Achieve Your Goals

Goal achieved!

It was December 31st, 2018, and Sally was happily celebrating New Year’s dinner with her friends. During dinner, the conversation went to our new year’s resolutions. Everyone started to mention theirs, and Sally, in the excitement of the moment, set one for herself as well. She said: “I’m going to wake up early and go to the gym at 6 am, 5 days a week!”.

And that was that, like many Americans, she had just set a new years resolution. The first few days went great, she would wake up early and excited, get in her car and arrive at the gym at 6 am. But this wouldn’t last long. After a couple of weeks, life started to get in the way. First, missing a couple of days, then a couple of weeks, then a month went by, and just like that, she just stopped going. And that was the end of it. She had failed to achieve her goal. But she is not alone. According to research by the University of Scranton, only 8% of people achieve their New Year’s resolutions.

Sally thought: “Well, it’s just a new year’s resolution, this is not the end of the world, I’ll just try again next year. But this 8% success rate is an indication of a bigger problem in our society.

In her book, “The Top Five Regrets of the Dying”, Bronnie Ware, an Australian palliative care nurse and counselor, writes that the top 2 biggest regrets people have before they die are:

  • “I wish I pursued my dreams and aspirations”
  • “I wish I didn’t work so hard”, meaning that they allowed work to take over their lives, causing them to spend less time with their loved ones

So what does this tell us? If Sally can’t achieve a new year’s resolution such as, going to the gym at 6 am, how can we expect her to achieve her goals and dreams for the future? If this books’ findings serve as any indication, this means that sadly, she probably won’t.

So what does this tell us? If Sally can’t achieve a new year’s resolution such as, going to the gym at 6 am, how can we expect her to achieve her goals and dreams for the future? If this books’ findings serve as any indication, this means that sadly, she probably won’t.

Why does this happen to Sally? When she wanted to achieve a goal on her own, (in this case going to the gym at 6 am) she relied on her willpower, and to put it simply, willpower doesn’t work.

Brian Resnick, a science reporter at the website, Vox, wrote an article called “Why Willpower is Overrated”, where he mentions two studies – one published in the Journal of Personality and Social Psychology, and the other published in the Journal of Social Psychological and Personality Science. On both of these studies, participants were given smartphones that would go off at random, asking them questions about desires, temptations, and self-control they were experiencing at the moment. Both studies came to the same conclusion: “The people who experienced fewer temptations overall where the most successful”. The conditions around them are what affected them the most – their environment. Conversely, willpower wasn’t what made them succeed on the test.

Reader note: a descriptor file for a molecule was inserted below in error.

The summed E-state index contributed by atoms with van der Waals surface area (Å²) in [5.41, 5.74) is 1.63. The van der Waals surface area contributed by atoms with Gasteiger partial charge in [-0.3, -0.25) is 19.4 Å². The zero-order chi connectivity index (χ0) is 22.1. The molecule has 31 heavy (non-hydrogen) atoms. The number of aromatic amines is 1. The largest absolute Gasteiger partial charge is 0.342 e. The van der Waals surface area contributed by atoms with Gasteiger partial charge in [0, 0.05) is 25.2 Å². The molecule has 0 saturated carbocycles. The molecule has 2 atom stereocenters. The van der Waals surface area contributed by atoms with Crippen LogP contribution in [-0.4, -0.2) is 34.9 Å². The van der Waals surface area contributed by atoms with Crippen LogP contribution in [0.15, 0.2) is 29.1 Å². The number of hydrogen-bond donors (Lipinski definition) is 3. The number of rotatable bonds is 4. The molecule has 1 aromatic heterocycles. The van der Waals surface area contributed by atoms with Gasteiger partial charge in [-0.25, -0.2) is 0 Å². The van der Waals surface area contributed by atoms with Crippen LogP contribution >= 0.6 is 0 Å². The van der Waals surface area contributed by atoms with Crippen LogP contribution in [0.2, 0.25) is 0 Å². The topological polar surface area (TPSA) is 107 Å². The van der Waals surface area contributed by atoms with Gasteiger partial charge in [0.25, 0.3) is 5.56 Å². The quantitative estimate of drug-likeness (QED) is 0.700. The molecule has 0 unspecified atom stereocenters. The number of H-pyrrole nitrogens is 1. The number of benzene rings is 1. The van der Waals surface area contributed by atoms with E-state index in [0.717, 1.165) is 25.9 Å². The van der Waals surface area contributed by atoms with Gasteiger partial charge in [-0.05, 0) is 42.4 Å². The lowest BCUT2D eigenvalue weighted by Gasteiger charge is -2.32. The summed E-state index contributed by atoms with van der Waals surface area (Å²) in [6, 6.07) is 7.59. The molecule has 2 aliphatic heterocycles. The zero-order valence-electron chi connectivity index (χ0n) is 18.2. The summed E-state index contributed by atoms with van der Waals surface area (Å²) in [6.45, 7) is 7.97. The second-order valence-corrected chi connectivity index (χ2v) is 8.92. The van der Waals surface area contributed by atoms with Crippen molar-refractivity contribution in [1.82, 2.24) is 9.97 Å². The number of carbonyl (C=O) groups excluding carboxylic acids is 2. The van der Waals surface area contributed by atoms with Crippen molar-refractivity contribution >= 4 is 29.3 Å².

So now you might be wondering, “If relying on her willpower was not the answer, then what should have Sally done instead”? In his book, “Willpower Doesn’t Work”, organizational psychologist, author, entrepreneur, and speaker Benjamin Hardy argues that instead of relying on our willpower, we should outsource our motivation to the environment we create around us. An easy way to do this is by installing several forms of accountability. According to a study by The American Society of Training and Development, you have a 65% chance of completing a goal if you commit to someone. And if you have a specific accountability appointment with a person you’ve committed to, you will increase your chance of success by up to 95%.

Now that we know what the answer is, how can Sally implement it? Well, for her it could be something as simple as making a commitment with a friend to meet up at the gym at 6 am, or investing up front and hiring a personal trainer, and, if she wanted to go above and beyond, she could also find an accountability partner, which is a person who will do 3 things:

  • Help her identify a goal
  • Help her verify the steps needed to accomplish that goal
  • Make sure she stays on track

In his website, The1Thing, entrepreneur and author Gary Keller, founder of Keller Williams Realty, which is one of the largest real estate companies in the world, shows you how to create an accountability sheet to use with your accountability partner, where you set your annual, monthly, and weekly goals. In his own words “This is not a to-do list, this is a list for personal and professional action items and goals that, when completed, will allow you to live the biggest life possible”. This is the same method used at his company, where results can speak for themselves. The most important part about this sheet is that there is a 50/50 balance between business and personal goals, which takes care of both regrets mentioned at the beginning of this article (pursuing dreams and living a balanced life). In order to stay on track, he recommends having a weekly call with your accountability partner at the beginning of the week to review and update that sheet. You can even download this worksheet here.

And that’s it. Something as simple as ceasing to rely on yourself and instead relying on the environment you create around you, can be the difference between being part of the 92% of people who don’t achieve their goals, and being part of the top 8% that do. Now that you know how easy it can be, I’ll leave you with this question:

  • We talked about what Sally could do to succeed at her goal, now, what is the smallest step YOU can take today to apply this to your life?

To subscribe to my blog, enter the information below.